November 30, 2018
Lawyers Dopico and Goldstein Seek Court Order to Deny Human Rights Lawyer Public Hearing Where He Can Challenge His Suspension
Lawyers from the New York bar grievance committee are seeking an extraordinary court order to block U.S. human rights attorney Steven Donziger from presenting explosive evidence of Chevron’s fraud and witness bribery that he says was relied on to illegally suspend his law license without a hearing after helping Ecuadorian Indigenous groups win a landmark $12 billion pollution judgment.
Earlier this week, New York bar staff attorneys Jorge Dopico and Naomi Goldstein obtained an order from a New York appellate judge staying Donziger’s two-day fact hearing which had been scheduled to begin Dec. 4 in Manhattan. Donziger, whose law license was suspended in July without a hearing, was going to present the evidence of Chevron’s fraud after a court-appointed referee issued a hugely important ruling last month allowing the attorney to challenge the 2014 pro-Chevron findings of federal judge Lewis A. Kaplan in a civil racketeering case.
The stay will allow a New York court time to determine whether it will overturn the bar referee’s procedural decision favoring Donziger in the middle of an ongoing attorney disciplinary proceeding – something that is virtually unprecedented in the history of New York, according to several attorneys in the state. “It appears to our team that the bar staff lawyers in New York are nervous about letting Steven expose the truth about Chevron’s fraud, which might embarrass Judge Kaplan and other judges to whom the staff attorneys must answer,” said Patricio Salazar, the Ecuadorian lawyer against Chevron and a colleague of Donziger.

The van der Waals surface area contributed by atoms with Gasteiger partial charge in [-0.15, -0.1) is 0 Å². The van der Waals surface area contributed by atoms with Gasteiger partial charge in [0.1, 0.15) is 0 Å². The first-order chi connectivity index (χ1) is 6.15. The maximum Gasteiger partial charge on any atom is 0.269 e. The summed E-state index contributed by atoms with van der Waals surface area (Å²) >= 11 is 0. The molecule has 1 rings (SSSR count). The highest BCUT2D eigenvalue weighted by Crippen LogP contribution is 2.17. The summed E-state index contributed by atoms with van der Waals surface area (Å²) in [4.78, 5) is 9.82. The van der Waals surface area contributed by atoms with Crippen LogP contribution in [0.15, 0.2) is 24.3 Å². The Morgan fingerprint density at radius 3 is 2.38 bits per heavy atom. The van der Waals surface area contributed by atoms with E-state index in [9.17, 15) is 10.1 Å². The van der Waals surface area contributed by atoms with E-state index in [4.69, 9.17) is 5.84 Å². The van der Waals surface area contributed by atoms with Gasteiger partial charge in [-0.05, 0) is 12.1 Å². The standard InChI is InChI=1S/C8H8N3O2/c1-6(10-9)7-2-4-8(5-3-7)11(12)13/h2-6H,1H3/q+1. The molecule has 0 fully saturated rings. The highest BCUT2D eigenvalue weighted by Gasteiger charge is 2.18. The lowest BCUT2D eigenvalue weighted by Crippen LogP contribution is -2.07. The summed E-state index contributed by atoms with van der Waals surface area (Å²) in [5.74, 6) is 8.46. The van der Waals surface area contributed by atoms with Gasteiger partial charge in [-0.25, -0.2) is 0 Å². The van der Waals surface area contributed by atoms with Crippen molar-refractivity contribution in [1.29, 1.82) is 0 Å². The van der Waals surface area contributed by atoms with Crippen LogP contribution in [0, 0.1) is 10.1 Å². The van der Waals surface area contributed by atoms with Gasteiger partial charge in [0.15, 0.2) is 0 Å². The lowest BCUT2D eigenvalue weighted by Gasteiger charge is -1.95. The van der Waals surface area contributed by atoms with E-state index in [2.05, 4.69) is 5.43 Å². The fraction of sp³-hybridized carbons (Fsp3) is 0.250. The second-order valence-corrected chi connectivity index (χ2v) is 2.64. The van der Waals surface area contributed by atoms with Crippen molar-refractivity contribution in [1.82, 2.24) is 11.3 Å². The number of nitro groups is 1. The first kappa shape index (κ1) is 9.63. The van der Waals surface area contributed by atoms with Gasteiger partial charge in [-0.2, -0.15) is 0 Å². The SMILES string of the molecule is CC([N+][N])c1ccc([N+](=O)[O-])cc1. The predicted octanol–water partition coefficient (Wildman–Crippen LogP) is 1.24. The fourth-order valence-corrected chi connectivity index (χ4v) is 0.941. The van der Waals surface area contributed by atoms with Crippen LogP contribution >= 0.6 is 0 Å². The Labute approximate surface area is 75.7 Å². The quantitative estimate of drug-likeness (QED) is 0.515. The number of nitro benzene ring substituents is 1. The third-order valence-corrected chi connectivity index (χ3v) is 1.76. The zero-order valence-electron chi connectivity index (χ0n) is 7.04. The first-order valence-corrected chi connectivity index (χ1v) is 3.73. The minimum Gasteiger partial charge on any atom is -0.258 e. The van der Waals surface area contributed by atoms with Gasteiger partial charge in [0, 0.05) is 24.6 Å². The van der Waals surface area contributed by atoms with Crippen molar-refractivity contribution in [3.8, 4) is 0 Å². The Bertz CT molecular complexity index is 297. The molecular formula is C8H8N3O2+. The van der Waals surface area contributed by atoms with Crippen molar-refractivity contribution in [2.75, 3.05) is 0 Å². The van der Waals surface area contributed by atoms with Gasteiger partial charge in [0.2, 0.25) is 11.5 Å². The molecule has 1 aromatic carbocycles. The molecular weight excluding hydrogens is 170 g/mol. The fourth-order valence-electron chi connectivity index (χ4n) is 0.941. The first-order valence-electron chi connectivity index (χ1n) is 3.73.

The referee in the case, John Horan, had examined the Kaplan RICO trial and concluded there might be support for Donziger’s long-held contention he did not get a fair trial. He also questioned whether Kaplan violated Donziger’s constitutional right to due process by denying him a jury of impartial fact finders even though he was effectively facing criminal charges, albeit in the context of a civil case with a relaxed evidentiary standard.
Long known as a pro-business judge who maintained undisclosed investments in Chevron during his trial, Kaplan effectively “created a criminal indictment” and tried Donziger for conspiracy, said Horan. “It is doubtful that is an indictment in the same terms had been brought by the United States Attorney, (Donziger) would have elected to have a trial by a single judge and would have waived his right to a trial by jury,” Horan wrote.
Donziger has categorically challenged each of the Kaplan findings, saying they are based primarily on false or decontextualized evidence and Kaplan’s stubborn refusal to consider the voluminous scientific evidence of Chevron’s environmental contamination in Ecuador.